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BORDENTOWN, NJ-While underperforming stores, a bad economy and weak holiday sales mean some store closings and other adjustments for the major retail chains; for the smaller regional chains it’s more often a death knell. The latest to take a dive is locally based giftware retailer Blue Tulip, which last week filed for Chapter 11 in the Bankruptcy Court for the District of Delaware. As part of its filing, Blue Tulip said it would close all 24 of its stores, which are located in the Northeast from Massachusetts to Pennsylvania.

In its filing, Blue Tulip Corp. blamed the economic downturn and the company’s inability to satisfy its debt obligations, the latter listed as totaling $7.3 million. The company also said it would close all two dozen units, which average 4,500 to 5,000 square feet each, by the end of January, and store-by-store going-out-of-business sales were indeed launched this past weekend. Blue Tulip hired Northbrook, IL-based Hilco as a consultant to help facilitate the store closings.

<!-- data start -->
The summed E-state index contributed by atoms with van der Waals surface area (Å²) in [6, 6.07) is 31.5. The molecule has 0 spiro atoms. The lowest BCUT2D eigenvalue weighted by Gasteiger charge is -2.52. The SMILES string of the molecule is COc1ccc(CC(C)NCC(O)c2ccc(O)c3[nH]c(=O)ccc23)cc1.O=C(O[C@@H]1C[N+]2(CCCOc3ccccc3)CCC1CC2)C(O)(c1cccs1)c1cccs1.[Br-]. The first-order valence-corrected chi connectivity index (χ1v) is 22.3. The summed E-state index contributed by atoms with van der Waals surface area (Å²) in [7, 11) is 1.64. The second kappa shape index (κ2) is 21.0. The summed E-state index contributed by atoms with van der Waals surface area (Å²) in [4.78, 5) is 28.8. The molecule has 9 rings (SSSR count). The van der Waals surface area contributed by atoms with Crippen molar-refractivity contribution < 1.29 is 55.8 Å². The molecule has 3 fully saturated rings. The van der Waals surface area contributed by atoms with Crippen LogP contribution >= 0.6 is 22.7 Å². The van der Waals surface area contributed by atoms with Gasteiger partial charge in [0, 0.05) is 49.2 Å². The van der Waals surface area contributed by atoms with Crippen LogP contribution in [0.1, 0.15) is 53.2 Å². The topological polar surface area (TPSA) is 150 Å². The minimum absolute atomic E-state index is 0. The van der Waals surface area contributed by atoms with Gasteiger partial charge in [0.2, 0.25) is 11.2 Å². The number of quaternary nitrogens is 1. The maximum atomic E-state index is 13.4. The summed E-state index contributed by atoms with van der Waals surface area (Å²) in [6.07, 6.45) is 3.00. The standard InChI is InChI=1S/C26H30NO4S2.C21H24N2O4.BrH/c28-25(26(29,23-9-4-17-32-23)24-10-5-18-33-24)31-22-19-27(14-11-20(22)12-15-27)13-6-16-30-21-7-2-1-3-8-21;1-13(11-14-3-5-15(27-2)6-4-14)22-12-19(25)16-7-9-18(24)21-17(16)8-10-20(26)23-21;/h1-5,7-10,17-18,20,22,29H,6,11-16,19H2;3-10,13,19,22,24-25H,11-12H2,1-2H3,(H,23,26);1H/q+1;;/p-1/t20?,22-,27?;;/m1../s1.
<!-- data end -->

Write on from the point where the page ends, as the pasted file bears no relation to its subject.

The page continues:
Founded in 2002, Blue Tulip was the brainchild of former Goldman Sachs retail analyst Joseph Ellis, with the financial backing of Lexington, MA-based Highland Capital Partners. The latter’s Tom Stermberg, a former CEO of Staples, sat on Blue Tulip’s board as managing general partner of the Highland Consumer Fund. In the bankruptcy court papers, Highland Capital Partners is listed as holding a 44% stake in Blue Tulip, with Ellis’ stake listed as 13%.

Officials from Highland did not immediately return calls for comment. Both Blue Tulip’s corporate and e-commerce websites have been shut down, and all references to the chain have been deleted from Highland Capital Partners’ website.

Blue Tulip’s demise will presumably put a block of 48,000 square feet of office and warehouse space at its headquarters here on the market. The chain took the space in early 2006 at KOR Cos.’ Central Crossings Business Park in an expansion and relocation from its original headquarters location in Princeton.

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